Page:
Puffed up with pride following my modest success in the Pennine Ink competition, I decided to revisit my early experiments in flash fiction and discovered that the old adage, Pride comes before a fall, is an accurate observation.
The admonition that dogged me through my hapless schooldays, MUST TRY HARDER, came to mind again when I read some of these short, short stories.
There are, however, one or two that retain a certain quirky charm.
Here’s one that made me smile.
When he was born, Maurice’s worst fears were realised. Reincarnation wasn’t a myth after all. Maurice had been reincarnated. As a dog.
It wasn’t bad at first. Being a puppy was a heady tumble of warmth, fun and sweet milk. But all that was rudely whipped away. An elderly woman bought him and started imposing RULES.
Maurice had to pee on newspaper. He liked that. It was the Guardian not the Telegraph, which had been Maurice’s newspaper of choice in his former life. When he forgot and peed on rugs and carpets, the old woman shrieked like a banshee and chased Maurice, now renamed Bo-Bo, round the kitchen.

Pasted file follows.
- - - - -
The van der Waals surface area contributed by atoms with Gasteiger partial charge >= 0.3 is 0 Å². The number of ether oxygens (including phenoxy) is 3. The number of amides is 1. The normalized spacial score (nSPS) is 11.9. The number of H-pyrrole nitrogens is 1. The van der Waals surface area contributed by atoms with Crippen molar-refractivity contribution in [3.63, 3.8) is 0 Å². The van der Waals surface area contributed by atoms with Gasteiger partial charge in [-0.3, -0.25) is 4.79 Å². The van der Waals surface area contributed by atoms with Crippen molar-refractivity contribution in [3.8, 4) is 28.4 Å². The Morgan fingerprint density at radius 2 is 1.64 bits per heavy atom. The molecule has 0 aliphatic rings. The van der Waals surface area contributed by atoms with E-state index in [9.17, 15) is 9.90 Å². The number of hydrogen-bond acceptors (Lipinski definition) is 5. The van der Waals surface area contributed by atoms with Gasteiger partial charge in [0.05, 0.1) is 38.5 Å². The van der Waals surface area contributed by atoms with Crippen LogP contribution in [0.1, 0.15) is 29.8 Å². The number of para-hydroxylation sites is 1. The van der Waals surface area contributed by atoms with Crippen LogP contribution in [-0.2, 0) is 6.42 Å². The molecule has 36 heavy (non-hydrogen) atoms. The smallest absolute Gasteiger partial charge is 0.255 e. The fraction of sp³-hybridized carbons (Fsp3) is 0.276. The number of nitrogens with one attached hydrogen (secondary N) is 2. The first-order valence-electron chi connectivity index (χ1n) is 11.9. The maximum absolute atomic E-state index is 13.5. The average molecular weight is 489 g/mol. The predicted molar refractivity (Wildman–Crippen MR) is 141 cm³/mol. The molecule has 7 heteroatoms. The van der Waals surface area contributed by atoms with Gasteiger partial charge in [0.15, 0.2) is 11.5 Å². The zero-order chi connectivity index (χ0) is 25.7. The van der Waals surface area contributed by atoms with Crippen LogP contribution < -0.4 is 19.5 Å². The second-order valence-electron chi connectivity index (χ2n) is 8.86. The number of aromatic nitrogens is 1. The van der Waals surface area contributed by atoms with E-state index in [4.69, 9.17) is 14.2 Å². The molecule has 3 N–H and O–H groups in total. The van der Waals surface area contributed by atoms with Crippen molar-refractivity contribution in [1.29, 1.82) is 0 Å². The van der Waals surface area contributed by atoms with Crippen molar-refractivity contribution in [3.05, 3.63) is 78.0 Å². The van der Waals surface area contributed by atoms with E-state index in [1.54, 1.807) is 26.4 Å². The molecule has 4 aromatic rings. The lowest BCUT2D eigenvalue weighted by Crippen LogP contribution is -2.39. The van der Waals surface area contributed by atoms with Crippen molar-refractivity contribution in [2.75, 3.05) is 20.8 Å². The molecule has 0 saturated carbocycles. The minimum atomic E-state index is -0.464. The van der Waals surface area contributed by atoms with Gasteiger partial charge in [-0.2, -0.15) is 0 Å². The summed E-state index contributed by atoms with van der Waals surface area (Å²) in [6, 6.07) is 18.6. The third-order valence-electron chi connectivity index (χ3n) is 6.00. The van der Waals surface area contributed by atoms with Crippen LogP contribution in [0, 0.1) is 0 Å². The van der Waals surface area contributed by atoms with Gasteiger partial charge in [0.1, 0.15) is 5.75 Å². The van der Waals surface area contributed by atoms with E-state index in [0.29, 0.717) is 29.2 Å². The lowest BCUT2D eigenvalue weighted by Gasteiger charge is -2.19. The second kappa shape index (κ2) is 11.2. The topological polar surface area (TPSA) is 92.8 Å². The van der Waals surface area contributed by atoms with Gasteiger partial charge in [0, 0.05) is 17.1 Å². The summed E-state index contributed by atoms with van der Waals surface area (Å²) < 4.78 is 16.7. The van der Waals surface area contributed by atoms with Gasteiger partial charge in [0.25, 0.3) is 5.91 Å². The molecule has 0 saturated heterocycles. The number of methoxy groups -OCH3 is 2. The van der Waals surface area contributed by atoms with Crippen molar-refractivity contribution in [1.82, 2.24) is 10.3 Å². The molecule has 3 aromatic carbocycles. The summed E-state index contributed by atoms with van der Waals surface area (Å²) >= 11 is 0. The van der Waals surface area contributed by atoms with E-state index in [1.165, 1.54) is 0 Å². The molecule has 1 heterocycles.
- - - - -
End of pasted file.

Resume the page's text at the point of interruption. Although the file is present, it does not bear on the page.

Servility was not to Bo-Bo’s liking. When he’d been Maurice, people had cowered at his feet. An alpha-male, he’d been a swaggering bully, intoxicated by power. He’d made enemies: men he’d destroyed; women he’d crushed. From youth until horny old age, Maurice had taken what he wanted and damn the consequences. He’d always had his way with women, whether they'd liked it or not.
He remembered young Jill Fowler, only sixteen yet annoyingly resistant. He’d had to force her but he was sure she’d liked it in the end. Better had, thought Maurice, she was, after all, the very last one. The next morning he’d strolled onto the golf course and Bang! Massive bloody coronary. End of story.
Except it wasn’t. Here he was again: reborn as Bo-Bo and something odd was happening.
His owner was handing him to a stranger in a white coat.
Don’t worry, Miss Fowler, the strange man said. Castration’s quite straightforward.
Bo-Bo will be right as rain in a couple of hours.